Early inspiration for Dana Simpson, creator of the syndicated comic strip “Phoebe and Her Unicorn,” could have not come from two more diverse sources.
“When I was young I was really interested in drawing and so I would draw my friends or my teachers. Then I got into drawing the characters from ‘The Simpsons.’ Later on I discovered ‘Pogo,’ ” Simpsons says.
She blended the simplistic art style that Matt Groening used to create his yellow-hued family from Springfield with the subtle examination of social topics presented through wordplay and puns that made Walt Kelly’s “Pogo” a comic strip classic.
Those inspirations can be seen starting Monday, March 30, when Simpson’s “Phoebe and Her Unicorn” joins The Fresno Bee’s comics page. The comic strip about a 9-year-old girl who is slightly weird and her best friend, a unicorn named Marigold Heavenly Nostrils, is debuting in nearly 100 newspapers nationwide.
To make room for “Phoebe,” “Get Fuzzy” will no longer be in The Bee daily comics section but will continue to appear in the Sunday comics. The change is being made because the “Get Fuzzy” strips that have been running in the daily paper have been reruns. (Sunday “Get Fuzzy” strips are new.)
The doodling Simpson did in high school (more dragons than unicorns) developed to the point where the Washington State University graduate became a finalist for the 1998 Charles M. Schulz College Cartoonist Award. In 1999, her online comic strip, “Ozy and Milly,” earned her the College Media Advisers award for Best Strip Cartoon.
Simpson ended “Ozy and Milly” a decade later after it had been rejected by numerous syndicators. Simpson decided it was time for a change and was ready to shift from comic strips to illustrating children’s books. Just before making the career change, Simpson entered the Amazon.com “Comic Strip Superstar” contest with a new strip called “Girl.”
“The girl was Phoebe, but I just hadn’t named her yet,” Simpson says.
She beat out thousands of other artists to win the competition that included a publishing contract with Andrews McMeel Universal. Because she had only a small selection of “Girl” strips ready, the launch was delayed while she worked on the project.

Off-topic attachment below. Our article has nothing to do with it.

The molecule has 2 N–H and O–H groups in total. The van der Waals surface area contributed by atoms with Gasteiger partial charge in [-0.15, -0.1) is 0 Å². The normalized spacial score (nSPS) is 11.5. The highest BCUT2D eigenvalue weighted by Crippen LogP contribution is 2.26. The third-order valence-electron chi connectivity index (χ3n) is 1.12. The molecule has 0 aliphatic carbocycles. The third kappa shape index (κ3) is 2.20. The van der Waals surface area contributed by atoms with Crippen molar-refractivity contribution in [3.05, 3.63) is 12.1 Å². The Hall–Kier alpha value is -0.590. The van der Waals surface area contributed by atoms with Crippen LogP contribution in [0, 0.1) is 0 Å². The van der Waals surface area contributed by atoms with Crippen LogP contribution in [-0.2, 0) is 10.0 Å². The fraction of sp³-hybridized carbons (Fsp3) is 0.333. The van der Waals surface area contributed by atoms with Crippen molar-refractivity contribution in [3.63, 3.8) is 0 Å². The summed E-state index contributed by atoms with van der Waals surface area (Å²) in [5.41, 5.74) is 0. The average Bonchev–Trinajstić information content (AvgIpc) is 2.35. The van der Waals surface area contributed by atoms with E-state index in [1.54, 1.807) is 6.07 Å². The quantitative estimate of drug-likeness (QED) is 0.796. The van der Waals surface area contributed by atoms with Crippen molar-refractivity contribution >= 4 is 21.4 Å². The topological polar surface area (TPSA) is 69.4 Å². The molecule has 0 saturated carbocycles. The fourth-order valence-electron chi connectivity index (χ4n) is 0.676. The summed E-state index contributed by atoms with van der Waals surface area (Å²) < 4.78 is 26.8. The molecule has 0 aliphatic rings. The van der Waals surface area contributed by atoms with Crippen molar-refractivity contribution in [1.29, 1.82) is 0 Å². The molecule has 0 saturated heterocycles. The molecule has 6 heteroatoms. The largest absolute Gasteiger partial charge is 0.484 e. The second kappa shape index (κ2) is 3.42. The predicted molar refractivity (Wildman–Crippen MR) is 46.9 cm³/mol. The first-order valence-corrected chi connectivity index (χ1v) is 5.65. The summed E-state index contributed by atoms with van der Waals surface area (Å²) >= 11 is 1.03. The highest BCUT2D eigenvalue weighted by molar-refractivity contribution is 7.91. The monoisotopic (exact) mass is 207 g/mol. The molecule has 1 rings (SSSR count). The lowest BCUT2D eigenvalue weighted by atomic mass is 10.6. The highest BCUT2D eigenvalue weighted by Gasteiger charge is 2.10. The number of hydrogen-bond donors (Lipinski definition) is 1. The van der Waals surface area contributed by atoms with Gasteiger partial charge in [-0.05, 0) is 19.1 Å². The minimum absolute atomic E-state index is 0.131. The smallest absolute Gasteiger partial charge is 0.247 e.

Simpson knew something was missing.
She did a “Girl” strip that was to have a one-time appearance by a unicorn. But, as soon as she was done, Simpson knew the unicorn was a character that needed to stick around and was the missing piece to making the strip work.
“Phoebe and Marigold are both different sides of my personality,” Simpson says. “I think that’s one reason I was more interested in comic strips than comic books. With the strip, I do everything. Comic books are more of a group effort.
“I guess I’m a little bit of a control freak.”
She’s connected so closely to “Phoebe” that even the unicorn’s name came from the artist putting her own name in an online site that will generate your unicorn name.
Phoebe’s dad, Ethan, is based on a good friend. Simpson wants the parents in the strip to come across differently than other moms and dads in comic strips.
“Comic strip parents seemed like they stepped out of the ’50s. I don’t have kids. But I try to think what it would be like if people like me, the band geeks, had kids,” Simpson says. “I don’t want the parents to be like those in ‘Calvin and Hobbes’ where they fight all the time.
“Phoebe’s parents are more like allies. She gets along with her parents. Her mom is a friend.”
That’s the case since “Phoebe” was released as a book last year and continues through her strip that also appears online. One of the big differences Simpson found between doing an online strip and one for newspapers is the length of story lines.
She had one online story line about a school play that ran for seven weeks. The printed versions are much shorter to allow readers to pick up the story quicker. It’s also easier on the series creator as she was really tired of the school play story when she finally wrapped it up.
The launch of the comic strip series brings Simpson back to newspapers — her first job out of college was as a reporter for a small newspaper in Washington. She says she soon realized that trying to juggle a reporting job with doing a comic strip was impossible.